Created in order to create an awesome article comparing the writing of three popular young adult authors (Stephanie Meyers, Suzanne Collins and J.K. Rowling), these three charts can tell us so much about writing, English, and the freaky things that what an author chooses to use can tell us about the author and about the tone of the series they are writing in.
According to the creator of these charts, Ben at Slate:
"These lists give us a sense of the authors’ respective proclivities and reflect the general tone of each series. The Hunger Games is a technical dystopia relying on detailed descriptions of the action (thus the prevalence of words like “intensely” and “electronic”). Twilight is wrapped up in emotion (thus “anxiously,” “unwilling,” and “unreadable”—the last is typically used to describe a character’s expression). Harry Potter is an exploration of a world by turns wondrous and frightening (thus “dreamily,” “terrified”)."
But is that all that we can learn (no, and he tells us a lot more in his article). But I'd like to take a look at a piece of these lists that he didn't look at. The root languages of the words chosen, and how that affects the feel of the books!
Five of J.K. Rowling's adjectives are rooted in Anglo-Saxon, which tends to be more brief and punchy. A few others that are Latin in origin (famous, magical) still are pretty brief. Meyers' list, on the other hand, has seven vowel-heavy Latin words, which explains the earthier, sharper feel of the Harry Potter series in comparison to the Twilight series. This comparison was wonderfully pointed out to me in an article from Writer Unboxed.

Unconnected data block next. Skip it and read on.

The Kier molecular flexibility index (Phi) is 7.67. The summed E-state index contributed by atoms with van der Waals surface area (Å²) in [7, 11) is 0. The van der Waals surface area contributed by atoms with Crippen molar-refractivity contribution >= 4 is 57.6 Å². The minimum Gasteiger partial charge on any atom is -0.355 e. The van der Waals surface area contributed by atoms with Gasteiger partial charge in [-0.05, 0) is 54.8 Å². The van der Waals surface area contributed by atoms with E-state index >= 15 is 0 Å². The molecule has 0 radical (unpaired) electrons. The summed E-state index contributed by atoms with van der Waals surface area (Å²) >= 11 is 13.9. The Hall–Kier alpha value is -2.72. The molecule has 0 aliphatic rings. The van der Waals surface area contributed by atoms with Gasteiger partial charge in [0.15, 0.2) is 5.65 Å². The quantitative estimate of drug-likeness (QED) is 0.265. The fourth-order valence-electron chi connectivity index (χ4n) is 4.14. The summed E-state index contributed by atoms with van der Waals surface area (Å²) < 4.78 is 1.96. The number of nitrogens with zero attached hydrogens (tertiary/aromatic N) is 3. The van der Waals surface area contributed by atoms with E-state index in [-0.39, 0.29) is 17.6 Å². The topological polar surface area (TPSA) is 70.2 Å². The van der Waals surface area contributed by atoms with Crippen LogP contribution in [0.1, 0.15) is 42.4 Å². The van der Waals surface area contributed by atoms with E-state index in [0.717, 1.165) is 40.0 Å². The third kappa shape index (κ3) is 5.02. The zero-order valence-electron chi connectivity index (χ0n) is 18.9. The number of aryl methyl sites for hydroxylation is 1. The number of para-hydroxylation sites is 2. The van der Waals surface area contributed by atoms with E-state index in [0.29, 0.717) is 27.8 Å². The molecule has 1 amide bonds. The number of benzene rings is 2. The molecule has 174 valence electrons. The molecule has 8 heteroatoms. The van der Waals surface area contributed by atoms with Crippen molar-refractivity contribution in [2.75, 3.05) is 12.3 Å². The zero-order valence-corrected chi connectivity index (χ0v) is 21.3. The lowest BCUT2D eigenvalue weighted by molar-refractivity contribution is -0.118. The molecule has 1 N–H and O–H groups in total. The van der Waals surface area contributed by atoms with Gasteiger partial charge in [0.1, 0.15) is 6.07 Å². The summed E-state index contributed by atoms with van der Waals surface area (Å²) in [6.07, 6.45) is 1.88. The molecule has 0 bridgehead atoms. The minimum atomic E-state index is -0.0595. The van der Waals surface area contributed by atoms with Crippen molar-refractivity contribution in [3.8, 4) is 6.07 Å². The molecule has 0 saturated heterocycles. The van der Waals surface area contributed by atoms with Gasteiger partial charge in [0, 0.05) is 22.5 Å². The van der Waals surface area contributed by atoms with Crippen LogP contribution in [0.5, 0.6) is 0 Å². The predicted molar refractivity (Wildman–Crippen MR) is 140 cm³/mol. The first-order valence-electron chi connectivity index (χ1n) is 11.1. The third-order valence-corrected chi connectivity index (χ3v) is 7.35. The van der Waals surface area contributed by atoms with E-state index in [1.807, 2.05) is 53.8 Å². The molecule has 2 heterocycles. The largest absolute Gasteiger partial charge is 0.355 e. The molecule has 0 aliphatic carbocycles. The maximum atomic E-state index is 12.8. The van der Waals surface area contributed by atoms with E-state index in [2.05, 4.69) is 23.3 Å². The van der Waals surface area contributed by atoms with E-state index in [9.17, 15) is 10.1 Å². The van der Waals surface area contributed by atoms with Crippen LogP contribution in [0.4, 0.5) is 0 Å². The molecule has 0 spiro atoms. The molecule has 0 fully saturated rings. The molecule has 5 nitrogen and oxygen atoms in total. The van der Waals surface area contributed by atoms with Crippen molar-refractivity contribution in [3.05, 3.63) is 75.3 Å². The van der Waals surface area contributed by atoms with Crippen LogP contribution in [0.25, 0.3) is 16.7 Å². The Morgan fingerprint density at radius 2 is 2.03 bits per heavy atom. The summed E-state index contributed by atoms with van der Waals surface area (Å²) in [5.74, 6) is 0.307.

It's been found that if you take a simple passage ("The elements consist of particles called atoms. These are extremely small; one gram of hydrogen contains on the order of 2 X 1022 of them.") which is based in Latin, and then change it to the same information, but told through Anglo-Saxon based language ("The firststuffs have their being as motes called unclefts. These are mightily small; one seedweight of waterstuff holds a tale of them like unto two followed by twenty-two naughts.") You get a totally different feel! Suddenly, you're in a castle, casting spells and telling ancient tales....
So, when you're choosing what word, what to write, or what tone to use, remember this: the roots of your words will affect how they feel to the average English reader! If you're creating an intelligent character, stick to Latin words. More down to earth? Anglo-saxon it is! Play with this idea the next time you write.
Slate -> (http://www.slate.com/articles/arts/culturebox/2013/11/hunger_games_catching_fire_a_textual_analysis_of_suzanne_collins_novels.html)
Writer Unboxed -> http://writerunboxed.com/2015/01/20/forthwringing-tonguishness/